This is so hard. Why did I commit to doing this? Welcome to my inaugural Top Ten Tuesday post: there’s a first for everything, and it seems that if I can start with the one hardest theme of all, I’ve chosen it.
Top Ten Tuesday is hosted by The Broke and Bookish, and today’s topic is “Top Ten All-Time Favourite Books” in the genre of your choosing. I’ve dithered between horror and young adult horror. While the assumption that YA horror is supposed to be age-appropriate, I think the interpretation is that it’s less graphic or less intense than adult horror. That’s not always the case. YA Horror tends to be shorter with respects to overall word count, and injects the reader into the action quicker, but often, YA horror is as aggressive in content as horror novels meant for adult audiences.
I’m offering a mix of the ultra bleak, dark, and scary, alongside a couple of titles that I consider more creepy than outright frightening.
Horror comes in many shapes and sizes; what you get out of it is up to you as a reader. (If you need any of these books vetted because you don’t usually read horror novels, feel free to ask in the comments. Fear is a sliding scale that’s often subjective to the reader’s preference and triggers. For example: I’m terrified of butterflies — no joke — but I can sit through a screening of Texas Chainsaw Massacre and not flinch.)
Top Ten All-Time Favourite Books in YA Horror
Since we’re steadily creeping towards The Month of Halloween, I’m trying to sort of all my feels about books in the horror genre: the most influential, my favourites, the ones that broke me (in a good way.) Consider this my recommended reading list for YA Horror as it stands effective today: September 12th, 2016.
I’m a finicky creature and my tastes wave wildly. Ask me what my favourites are tomorrow, and my tastes will have expanded to include another ten books I forgot about.
On with it, then: into the darkness.
Nevermore by Kelly Creagh
Goth boy meets cheerleader girl: stuck together for a school english project, the pair venture deep into the world of dream and nightmare as Isobel discovers the manic notebook that Varen keeps about Edgar Allen Poe.
The Dead House by Dawn Kurtagich
A school burned down. Recovered from the wreckage was a diary of a student who had a twin sister who only came out at night… except, there was no sister to speak of on record. Madness, arcane rituals, and an account of events documented through psychiatric evaluations, diary entries, and film footage. Chilling.
The Graveyard Book by Neil Gaiman
Oh, Highgate Cemetery: let me count the ways in which I love thee. Vampires, ghosts, ghouls, and tombstones abound in this story about an orphaned boy who grows up raised by all manner of creepy things in a derelict cemetery in London.
The Coldest Girl in Coldtown by Holly Black
One could argue that Coldest Girl in Coldtown is more a dark fantasy than horror, but personally, it’s on the grim side for something absent unicorns. This is what would happen in a dystopian future where vampires were the norm. It’s pretty bleak.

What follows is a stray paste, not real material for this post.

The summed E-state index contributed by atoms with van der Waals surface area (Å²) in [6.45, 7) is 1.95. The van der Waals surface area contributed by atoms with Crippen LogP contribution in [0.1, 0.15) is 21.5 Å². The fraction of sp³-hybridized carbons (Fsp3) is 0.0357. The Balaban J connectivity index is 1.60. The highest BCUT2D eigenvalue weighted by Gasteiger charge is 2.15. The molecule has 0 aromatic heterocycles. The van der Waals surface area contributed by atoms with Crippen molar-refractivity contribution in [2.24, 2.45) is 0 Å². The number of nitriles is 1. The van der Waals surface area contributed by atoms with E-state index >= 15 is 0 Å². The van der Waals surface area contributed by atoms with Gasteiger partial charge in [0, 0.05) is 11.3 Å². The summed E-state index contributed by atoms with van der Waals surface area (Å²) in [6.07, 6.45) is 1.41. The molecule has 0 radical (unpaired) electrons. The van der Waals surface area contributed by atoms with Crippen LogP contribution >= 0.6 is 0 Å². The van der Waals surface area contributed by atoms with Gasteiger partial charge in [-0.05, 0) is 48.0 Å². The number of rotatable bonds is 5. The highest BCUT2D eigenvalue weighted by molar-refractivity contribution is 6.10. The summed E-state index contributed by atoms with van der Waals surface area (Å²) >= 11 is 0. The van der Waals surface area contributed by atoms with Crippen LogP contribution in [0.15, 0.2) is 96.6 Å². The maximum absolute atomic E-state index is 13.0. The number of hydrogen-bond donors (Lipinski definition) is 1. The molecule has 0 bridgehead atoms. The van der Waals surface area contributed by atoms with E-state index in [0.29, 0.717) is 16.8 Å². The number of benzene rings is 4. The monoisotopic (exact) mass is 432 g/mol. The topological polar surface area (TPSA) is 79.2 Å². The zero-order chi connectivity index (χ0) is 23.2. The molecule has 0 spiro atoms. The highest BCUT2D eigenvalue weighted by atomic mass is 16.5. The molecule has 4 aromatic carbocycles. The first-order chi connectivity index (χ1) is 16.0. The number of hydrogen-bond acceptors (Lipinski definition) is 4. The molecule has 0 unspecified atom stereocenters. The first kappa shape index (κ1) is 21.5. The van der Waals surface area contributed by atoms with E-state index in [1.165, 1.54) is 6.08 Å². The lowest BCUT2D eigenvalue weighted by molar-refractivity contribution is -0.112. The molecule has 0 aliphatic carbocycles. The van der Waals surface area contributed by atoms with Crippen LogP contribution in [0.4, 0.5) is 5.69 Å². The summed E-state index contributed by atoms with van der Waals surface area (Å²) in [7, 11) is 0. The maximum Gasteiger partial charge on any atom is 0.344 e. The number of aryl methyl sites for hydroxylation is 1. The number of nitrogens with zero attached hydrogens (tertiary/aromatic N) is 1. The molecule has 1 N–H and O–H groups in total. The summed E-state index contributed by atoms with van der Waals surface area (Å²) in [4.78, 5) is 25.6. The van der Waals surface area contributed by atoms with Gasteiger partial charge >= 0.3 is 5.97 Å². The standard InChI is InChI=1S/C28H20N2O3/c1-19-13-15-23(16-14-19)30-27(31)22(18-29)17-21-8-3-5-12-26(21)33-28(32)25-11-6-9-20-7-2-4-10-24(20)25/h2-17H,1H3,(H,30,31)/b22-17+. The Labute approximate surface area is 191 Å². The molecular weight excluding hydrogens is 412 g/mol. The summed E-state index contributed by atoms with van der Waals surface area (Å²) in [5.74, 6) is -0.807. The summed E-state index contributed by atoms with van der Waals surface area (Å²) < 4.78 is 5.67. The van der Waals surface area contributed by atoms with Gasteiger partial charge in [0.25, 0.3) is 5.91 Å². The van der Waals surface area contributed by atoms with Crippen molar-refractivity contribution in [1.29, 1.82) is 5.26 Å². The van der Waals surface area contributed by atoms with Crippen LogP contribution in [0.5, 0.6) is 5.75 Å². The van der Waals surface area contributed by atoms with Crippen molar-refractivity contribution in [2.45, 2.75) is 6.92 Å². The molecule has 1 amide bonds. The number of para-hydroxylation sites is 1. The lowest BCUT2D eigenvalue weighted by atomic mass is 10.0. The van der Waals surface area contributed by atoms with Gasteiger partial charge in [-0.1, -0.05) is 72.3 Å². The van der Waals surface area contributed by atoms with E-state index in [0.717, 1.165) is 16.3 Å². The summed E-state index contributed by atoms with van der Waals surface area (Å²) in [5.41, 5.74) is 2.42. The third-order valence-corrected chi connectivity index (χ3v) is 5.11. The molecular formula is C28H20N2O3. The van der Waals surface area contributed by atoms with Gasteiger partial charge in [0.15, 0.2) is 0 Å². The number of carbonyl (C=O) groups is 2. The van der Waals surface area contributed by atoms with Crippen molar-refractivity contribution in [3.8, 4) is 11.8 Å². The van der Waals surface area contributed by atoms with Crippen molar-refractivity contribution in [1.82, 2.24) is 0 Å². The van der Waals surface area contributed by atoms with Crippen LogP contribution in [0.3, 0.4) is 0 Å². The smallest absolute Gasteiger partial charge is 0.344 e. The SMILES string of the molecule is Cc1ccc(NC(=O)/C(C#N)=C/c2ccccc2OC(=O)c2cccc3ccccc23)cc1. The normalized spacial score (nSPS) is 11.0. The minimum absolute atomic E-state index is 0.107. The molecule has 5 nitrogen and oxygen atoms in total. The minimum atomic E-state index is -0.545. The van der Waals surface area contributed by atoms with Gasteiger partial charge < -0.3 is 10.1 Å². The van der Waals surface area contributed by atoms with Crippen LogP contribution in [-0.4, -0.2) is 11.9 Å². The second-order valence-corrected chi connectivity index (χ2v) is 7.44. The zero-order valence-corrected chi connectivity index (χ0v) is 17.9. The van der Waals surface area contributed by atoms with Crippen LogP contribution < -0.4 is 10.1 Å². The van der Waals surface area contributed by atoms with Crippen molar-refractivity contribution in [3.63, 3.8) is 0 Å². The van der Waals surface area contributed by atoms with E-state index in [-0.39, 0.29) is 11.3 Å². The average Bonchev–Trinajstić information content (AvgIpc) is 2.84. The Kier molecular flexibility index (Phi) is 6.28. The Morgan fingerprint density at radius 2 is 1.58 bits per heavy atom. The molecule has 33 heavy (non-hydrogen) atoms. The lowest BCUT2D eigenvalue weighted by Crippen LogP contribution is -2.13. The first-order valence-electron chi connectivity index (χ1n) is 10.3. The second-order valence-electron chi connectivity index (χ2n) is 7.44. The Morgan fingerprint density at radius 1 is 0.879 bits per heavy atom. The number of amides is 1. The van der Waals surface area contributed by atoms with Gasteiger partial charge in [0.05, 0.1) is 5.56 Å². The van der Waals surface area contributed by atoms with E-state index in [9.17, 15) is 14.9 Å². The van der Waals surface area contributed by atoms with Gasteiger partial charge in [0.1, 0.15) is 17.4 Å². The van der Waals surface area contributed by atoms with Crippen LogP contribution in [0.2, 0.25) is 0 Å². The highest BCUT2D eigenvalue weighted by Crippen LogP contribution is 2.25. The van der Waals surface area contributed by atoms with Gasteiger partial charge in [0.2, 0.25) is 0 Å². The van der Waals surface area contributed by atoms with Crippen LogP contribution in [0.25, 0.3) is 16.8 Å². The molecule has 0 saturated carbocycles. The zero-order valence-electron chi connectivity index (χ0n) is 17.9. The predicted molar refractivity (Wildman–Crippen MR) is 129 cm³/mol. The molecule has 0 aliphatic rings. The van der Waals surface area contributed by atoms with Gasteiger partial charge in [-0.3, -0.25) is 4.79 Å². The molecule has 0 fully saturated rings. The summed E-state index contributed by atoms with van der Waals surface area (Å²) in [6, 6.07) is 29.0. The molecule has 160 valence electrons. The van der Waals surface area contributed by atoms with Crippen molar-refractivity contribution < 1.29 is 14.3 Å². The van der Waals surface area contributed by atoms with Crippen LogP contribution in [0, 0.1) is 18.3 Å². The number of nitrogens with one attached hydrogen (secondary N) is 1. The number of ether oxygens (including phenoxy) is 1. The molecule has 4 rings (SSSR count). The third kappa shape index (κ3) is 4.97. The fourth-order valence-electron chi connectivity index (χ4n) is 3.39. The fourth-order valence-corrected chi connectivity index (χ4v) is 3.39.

Scowler by Daniel Kraus
Hallucinatory, dark, and teetering on the edge of pitch black as far as fiction goes: Scowler is a book that uses escapism and imaginary childhood friends to cope with child abuse. It’s got some triggers, and it is a difficult read that is gory at times. If it doesn’t turn your stomach, you’re made of stronger stuff than I am.
White Crow by Marcus Sedgwick
I discovered White Crow while hunting for Gothic Horror in YA. It’s a gnarly little ghost story that uses a crumbling seaside town, a twisted friendship, and the sense of not belonging to move along the characters. Lovely.
The Replacement by Brenna Yovanoff
A story about a teenage boy who grows up and comes to realize he is a changeling: a fairy child exchanged in secret for a human baby. Let me tell you what: the world of fairy in The Replacement is a dark place, full of dead things and shambling monsters. The Replacement is a grim, creepy little book about fitting in though you know you never will.
Anna Dressed in Blood by Kendare Blake
A ghost hunter falls in love with a ghost: the creepiest, nastiest, vengeful variety… who’s died as a young girl herself. Clever, dark, and utterly charming as a haunting. I wish there were more books in this series beyond it’s sequel, Girl of Nightmares.
Daughters unto Devils by Amy Lukavics
A despairing look at life on the prairie, complete with isolation, a touch of insanity, and the ghosts of miscarried children. It also serves as a cautionary tale against teenage pregnancy.
I may have mentioned Rotters several hundred times already in previous posts. It’s a grotesque story about inheritance and graverobbing, continuing the family legacy, and claiming your place as you grow into adulthood. It’s a coming of age story, but with dead bodies.
Have you read any of these YA Horror titles? Which were your faves?
Wait until you see what’s on my TBR. THAT list is a beast: there are SO many amazing upcoming YA Horror titles this autumn that I can’t even. Gibbering madness, I tell you: that’s all I am these days, the closer we get to Halloween.
If you’ve got any recommendations as to what I ought to be reading (and what I might’ve missed on this list), let me know in the comments.